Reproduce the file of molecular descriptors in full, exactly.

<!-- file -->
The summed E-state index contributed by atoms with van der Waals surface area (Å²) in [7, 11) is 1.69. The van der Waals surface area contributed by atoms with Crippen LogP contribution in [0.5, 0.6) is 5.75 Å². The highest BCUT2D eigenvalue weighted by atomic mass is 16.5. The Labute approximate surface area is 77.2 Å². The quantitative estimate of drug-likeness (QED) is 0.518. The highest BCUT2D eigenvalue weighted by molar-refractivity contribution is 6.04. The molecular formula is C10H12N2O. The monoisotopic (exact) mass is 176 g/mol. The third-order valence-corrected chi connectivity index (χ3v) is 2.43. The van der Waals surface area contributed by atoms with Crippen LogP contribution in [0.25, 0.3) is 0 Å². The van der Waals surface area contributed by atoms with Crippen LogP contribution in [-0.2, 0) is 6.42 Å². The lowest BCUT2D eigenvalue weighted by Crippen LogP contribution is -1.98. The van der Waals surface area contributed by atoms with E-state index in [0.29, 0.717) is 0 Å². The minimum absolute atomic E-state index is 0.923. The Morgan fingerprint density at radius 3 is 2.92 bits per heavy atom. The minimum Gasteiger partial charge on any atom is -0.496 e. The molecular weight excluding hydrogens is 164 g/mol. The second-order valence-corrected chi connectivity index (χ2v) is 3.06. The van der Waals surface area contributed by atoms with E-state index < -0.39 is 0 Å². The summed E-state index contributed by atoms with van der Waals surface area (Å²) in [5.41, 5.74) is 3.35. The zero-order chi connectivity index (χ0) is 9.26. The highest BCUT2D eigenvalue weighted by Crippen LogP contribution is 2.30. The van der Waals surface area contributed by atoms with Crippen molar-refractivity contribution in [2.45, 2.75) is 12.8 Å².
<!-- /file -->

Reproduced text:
The summed E-state index contributed by atoms with van der Waals surface area (Å²) in [7, 11) is 1.69. The van der Waals surface area contributed by atoms with Crippen LogP contribution in [0.5, 0.6) is 5.75 Å². The highest BCUT2D eigenvalue weighted by atomic mass is 16.5. The Labute approximate surface area is 77.2 Å². The quantitative estimate of drug-likeness (QED) is 0.518. The highest BCUT2D eigenvalue weighted by molar-refractivity contribution is 6.04. The molecular formula is C10H12N2O. The monoisotopic (exact) mass is 176 g/mol. The third-order valence-corrected chi connectivity index (χ3v) is 2.43. The van der Waals surface area contributed by atoms with Crippen LogP contribution in [0.25, 0.3) is 0 Å². The van der Waals surface area contributed by atoms with Crippen LogP contribution in [-0.2, 0) is 6.42 Å². The lowest BCUT2D eigenvalue weighted by Crippen LogP contribution is -1.98. The van der Waals surface area contributed by atoms with E-state index in [0.29, 0.717) is 0 Å². The minimum absolute atomic E-state index is 0.923. The Morgan fingerprint density at radius 3 is 2.92 bits per heavy atom. The minimum Gasteiger partial charge on any atom is -0.496 e. The molecular weight excluding hydrogens is 164 g/mol. The second-order valence-corrected chi connectivity index (χ2v) is 3.06. The van der Waals surface area contributed by atoms with E-state index < -0.39 is 0 Å². The summed E-state index contributed by atoms with van der Waals surface area (Å²) in [5.41, 5.74) is 3.35. The zero-order chi connectivity index (χ0) is 9.26. The highest BCUT2D eigenvalue weighted by Crippen LogP contribution is 2.30. The van der Waals surface area contributed by atoms with Crippen molar-refractivity contribution in [2.45, 2.75) is 12.8 Å².